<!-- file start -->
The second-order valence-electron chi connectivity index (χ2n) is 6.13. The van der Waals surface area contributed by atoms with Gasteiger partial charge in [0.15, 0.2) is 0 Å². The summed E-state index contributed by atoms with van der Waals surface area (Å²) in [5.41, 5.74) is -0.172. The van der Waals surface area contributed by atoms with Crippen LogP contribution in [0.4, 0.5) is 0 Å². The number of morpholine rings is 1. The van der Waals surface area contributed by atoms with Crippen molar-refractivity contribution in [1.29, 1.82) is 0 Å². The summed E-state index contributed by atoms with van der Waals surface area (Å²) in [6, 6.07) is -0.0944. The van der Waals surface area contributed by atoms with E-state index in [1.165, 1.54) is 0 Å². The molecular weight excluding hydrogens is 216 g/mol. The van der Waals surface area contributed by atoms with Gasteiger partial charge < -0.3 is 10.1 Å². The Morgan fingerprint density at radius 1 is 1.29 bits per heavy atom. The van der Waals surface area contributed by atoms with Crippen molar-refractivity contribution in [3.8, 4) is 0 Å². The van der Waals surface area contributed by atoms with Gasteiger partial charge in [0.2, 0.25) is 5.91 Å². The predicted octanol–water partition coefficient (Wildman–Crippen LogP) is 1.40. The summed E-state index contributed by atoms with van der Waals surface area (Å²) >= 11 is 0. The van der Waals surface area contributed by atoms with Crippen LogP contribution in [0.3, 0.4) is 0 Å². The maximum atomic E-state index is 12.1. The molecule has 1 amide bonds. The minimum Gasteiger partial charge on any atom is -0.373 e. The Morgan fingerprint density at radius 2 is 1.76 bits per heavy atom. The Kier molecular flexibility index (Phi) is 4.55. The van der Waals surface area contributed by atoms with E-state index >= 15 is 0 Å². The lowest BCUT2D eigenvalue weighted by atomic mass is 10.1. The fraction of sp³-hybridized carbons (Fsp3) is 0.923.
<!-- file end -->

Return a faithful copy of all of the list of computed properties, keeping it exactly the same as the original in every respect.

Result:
The second-order valence-electron chi connectivity index (χ2n) is 6.13. The van der Waals surface area contributed by atoms with Gasteiger partial charge in [0.15, 0.2) is 0 Å². The summed E-state index contributed by atoms with van der Waals surface area (Å²) in [5.41, 5.74) is -0.172. The van der Waals surface area contributed by atoms with Crippen LogP contribution in [0.4, 0.5) is 0 Å². The number of morpholine rings is 1. The van der Waals surface area contributed by atoms with Crippen molar-refractivity contribution in [1.29, 1.82) is 0 Å². The summed E-state index contributed by atoms with van der Waals surface area (Å²) in [6, 6.07) is -0.0944. The van der Waals surface area contributed by atoms with E-state index in [1.165, 1.54) is 0 Å². The molecular weight excluding hydrogens is 216 g/mol. The van der Waals surface area contributed by atoms with Gasteiger partial charge < -0.3 is 10.1 Å². The Morgan fingerprint density at radius 1 is 1.29 bits per heavy atom. The van der Waals surface area contributed by atoms with Crippen molar-refractivity contribution in [3.8, 4) is 0 Å². The van der Waals surface area contributed by atoms with Gasteiger partial charge in [0.2, 0.25) is 5.91 Å². The predicted octanol–water partition coefficient (Wildman–Crippen LogP) is 1.40. The summed E-state index contributed by atoms with van der Waals surface area (Å²) >= 11 is 0. The van der Waals surface area contributed by atoms with Crippen LogP contribution in [0.3, 0.4) is 0 Å². The maximum atomic E-state index is 12.1. The molecule has 1 amide bonds. The minimum Gasteiger partial charge on any atom is -0.373 e. The Morgan fingerprint density at radius 2 is 1.76 bits per heavy atom. The Kier molecular flexibility index (Phi) is 4.55. The van der Waals surface area contributed by atoms with E-state index >= 15 is 0 Å². The lowest BCUT2D eigenvalue weighted by atomic mass is 10.1. The fraction of sp³-hybridized carbons (Fsp3) is 0.923.